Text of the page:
WITH the Western Australian winter crop harvest winding up in the next two weeks, the state is on track to produce close to 16.5 million tonnes (Mt), a figure that most thought was unachievable following the very dry finishing conditions.
The Grain Industry Association of WA’s (GIWA) latest crop report shows earlier estimates for all crops to produce just under 15Mt underestimated the ability of crops to finish so well on very little rainfall, turning a below average year into one that will now be above average.
Mild conditions, lack of frost, favourable timing of rainfall events and large areas of ameliorated soils have combined to give us this incredible result.
Wheat grain quality has been good with about 40 per cent less than 10.5pc protein and a much higher proportion in the premium grades than recent years.
Wheat grain protein has held up in 2020 due to adequate fertiliser application by growers from early season predictions of an above average rainfall year and the grain filling slowly through spring.
Wheat “off grades” are low with less than 8pc downgraded from weather damage or very high screenings.
Noodle wheat quality has been excellent considering the series of rainfall events in the early stages of harvest.
There is the usual 10pc or so of hard grade wheat from areas that had a very tight finish.
Barley grain yields have been exceptional and with final tonnage likely to be around 4.5Mt in a year with reduced plantings of 1.65 million hectares, the average grain yield across the state will be around 2.72t/ha which is equal to the near record grain production year in 2018.
Canola tonnage is back to the levels of several years ago with average grain yield likely to be around 1.45t/ha, just behind 2018 where average canola grain yields were 1.46t/ha.
Oat grain quality has been very good with some impressive yields and many making Oat1. Growers reacted quickly to the fading season by knocking down droughted crops for hay early to maximise price, leaving the better areas to go to grain.
The reduced lupin area in 2020 still produced a reasonable tonnage with crops in the traditional northern regions yielding very well and the majority of the planted area further south yielding above long-term averages.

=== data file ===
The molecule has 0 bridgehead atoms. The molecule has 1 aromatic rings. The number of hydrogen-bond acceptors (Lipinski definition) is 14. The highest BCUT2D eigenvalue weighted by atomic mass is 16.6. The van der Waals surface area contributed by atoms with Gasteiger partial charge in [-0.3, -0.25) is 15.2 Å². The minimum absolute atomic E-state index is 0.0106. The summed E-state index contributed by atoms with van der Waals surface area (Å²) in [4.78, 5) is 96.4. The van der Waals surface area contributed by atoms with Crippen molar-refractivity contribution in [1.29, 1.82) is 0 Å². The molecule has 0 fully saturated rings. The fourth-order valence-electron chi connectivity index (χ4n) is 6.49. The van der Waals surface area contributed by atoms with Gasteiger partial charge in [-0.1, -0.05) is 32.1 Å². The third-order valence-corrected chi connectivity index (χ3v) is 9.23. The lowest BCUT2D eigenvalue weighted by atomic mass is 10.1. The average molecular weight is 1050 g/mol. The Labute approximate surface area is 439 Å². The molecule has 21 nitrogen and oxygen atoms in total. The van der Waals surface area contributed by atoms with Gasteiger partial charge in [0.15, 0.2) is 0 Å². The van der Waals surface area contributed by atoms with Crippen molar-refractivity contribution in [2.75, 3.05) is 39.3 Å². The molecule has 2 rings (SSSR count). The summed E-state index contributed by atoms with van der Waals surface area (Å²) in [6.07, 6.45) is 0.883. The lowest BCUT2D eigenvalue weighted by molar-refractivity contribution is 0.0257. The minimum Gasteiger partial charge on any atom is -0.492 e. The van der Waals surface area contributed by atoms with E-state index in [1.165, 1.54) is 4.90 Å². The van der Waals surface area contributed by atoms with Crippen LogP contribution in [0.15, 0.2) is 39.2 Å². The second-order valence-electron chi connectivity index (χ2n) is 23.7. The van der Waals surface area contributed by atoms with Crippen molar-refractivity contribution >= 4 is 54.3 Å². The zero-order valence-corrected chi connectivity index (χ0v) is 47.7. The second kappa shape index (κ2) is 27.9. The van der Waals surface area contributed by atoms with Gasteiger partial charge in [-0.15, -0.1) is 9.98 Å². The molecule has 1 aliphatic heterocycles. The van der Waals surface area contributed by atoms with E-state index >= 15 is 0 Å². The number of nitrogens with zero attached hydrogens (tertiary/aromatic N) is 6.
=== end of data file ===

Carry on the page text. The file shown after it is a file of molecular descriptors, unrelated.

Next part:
Zone by zone
Harvest is almost finished in the north with grain yields across the board much better than expected.
The wind damaged soils that caused a lot of stress for many growers early in the season have come back remarkably well considering how they looked earlier on. Yields on ameliorated soils from Mingenew to Binnu have been very good for all crops and consistent with recent years’, they have performed better than the non-ameliorated soils.
Wheat yields are higher than expected and tonnages are the most they have been for a long time, potentially higher than 2016 and 2017. With low rain but efficient timing, water use efficiency is at 25 to 30kg/millimetre.
There has been less rain this year than in 2019, but yields are at least double in some cases.
East of the Great Northern Highway from Morawa to Canna to Perenjori has had low yields. This patch has unfortunately been poor all year. Coorow to Watheroo to Moora is below average, especially the heavier soils and poor sands.
Devil wheat has beaten Sceptre when yields were above 2 t/ha. Vixen and Chief also look great. Noodle growers will continue with some area but all varieties seem outclassed by Chief, Vixen and Devil.
Canola grain yields were higher closer to the coast where there was more rainfall. There were still some very good yields further east on previously deep ripped country and the well managed crops.
Barley all went to feed with high screenings as expected even with the slow finish. The backing off in area from previous years from the late start still produced more grain than expected.
Lupins have been very good on the with an average of about 2 t/ha across the region. The wet August and mild spring helped pod set, as it did for canola.
The message from 2020 “Never give up, look after your soils as it will recover and reward you”.
Kwinana North Midlands
Harvest will be just about finished by the end of this week.
Wheat quality in the area is lower than average with low test weight and screenings, while protein is up.